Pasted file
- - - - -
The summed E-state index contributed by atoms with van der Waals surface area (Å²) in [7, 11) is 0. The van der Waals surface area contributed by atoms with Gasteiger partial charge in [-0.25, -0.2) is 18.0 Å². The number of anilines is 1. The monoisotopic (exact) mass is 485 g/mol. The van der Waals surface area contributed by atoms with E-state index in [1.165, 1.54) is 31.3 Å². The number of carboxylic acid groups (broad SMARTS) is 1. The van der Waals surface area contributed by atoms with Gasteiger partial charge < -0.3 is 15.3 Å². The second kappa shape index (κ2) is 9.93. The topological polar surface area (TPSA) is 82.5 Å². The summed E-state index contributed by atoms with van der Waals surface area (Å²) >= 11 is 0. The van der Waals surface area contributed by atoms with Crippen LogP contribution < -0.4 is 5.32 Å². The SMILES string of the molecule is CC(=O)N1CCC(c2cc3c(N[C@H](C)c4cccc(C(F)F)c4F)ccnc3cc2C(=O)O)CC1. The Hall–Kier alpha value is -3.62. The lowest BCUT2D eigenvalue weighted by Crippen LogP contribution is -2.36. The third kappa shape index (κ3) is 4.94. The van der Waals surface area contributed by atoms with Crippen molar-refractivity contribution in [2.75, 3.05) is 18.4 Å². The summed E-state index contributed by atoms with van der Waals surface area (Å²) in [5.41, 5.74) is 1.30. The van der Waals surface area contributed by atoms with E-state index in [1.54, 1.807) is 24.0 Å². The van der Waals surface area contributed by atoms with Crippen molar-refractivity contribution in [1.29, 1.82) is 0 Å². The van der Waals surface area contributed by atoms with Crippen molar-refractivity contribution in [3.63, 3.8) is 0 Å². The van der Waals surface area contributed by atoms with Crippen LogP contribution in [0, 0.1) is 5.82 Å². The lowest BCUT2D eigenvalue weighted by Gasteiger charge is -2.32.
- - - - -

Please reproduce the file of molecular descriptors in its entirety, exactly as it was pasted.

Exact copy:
The summed E-state index contributed by atoms with van der Waals surface area (Å²) in [7, 11) is 0. The van der Waals surface area contributed by atoms with Gasteiger partial charge in [-0.25, -0.2) is 18.0 Å². The number of anilines is 1. The monoisotopic (exact) mass is 485 g/mol. The van der Waals surface area contributed by atoms with E-state index in [1.165, 1.54) is 31.3 Å². The number of carboxylic acid groups (broad SMARTS) is 1. The van der Waals surface area contributed by atoms with Gasteiger partial charge < -0.3 is 15.3 Å². The second kappa shape index (κ2) is 9.93. The topological polar surface area (TPSA) is 82.5 Å². The summed E-state index contributed by atoms with van der Waals surface area (Å²) >= 11 is 0. The van der Waals surface area contributed by atoms with Crippen LogP contribution < -0.4 is 5.32 Å². The SMILES string of the molecule is CC(=O)N1CCC(c2cc3c(N[C@H](C)c4cccc(C(F)F)c4F)ccnc3cc2C(=O)O)CC1. The Hall–Kier alpha value is -3.62. The lowest BCUT2D eigenvalue weighted by Crippen LogP contribution is -2.36. The third kappa shape index (κ3) is 4.94. The van der Waals surface area contributed by atoms with Crippen molar-refractivity contribution in [2.75, 3.05) is 18.4 Å². The summed E-state index contributed by atoms with van der Waals surface area (Å²) in [5.41, 5.74) is 1.30. The van der Waals surface area contributed by atoms with E-state index in [1.54, 1.807) is 24.0 Å². The van der Waals surface area contributed by atoms with Crippen molar-refractivity contribution in [1.29, 1.82) is 0 Å². The van der Waals surface area contributed by atoms with Crippen molar-refractivity contribution in [3.63, 3.8) is 0 Å². The van der Waals surface area contributed by atoms with Crippen LogP contribution in [0, 0.1) is 5.82 Å². The lowest BCUT2D eigenvalue weighted by Gasteiger charge is -2.32.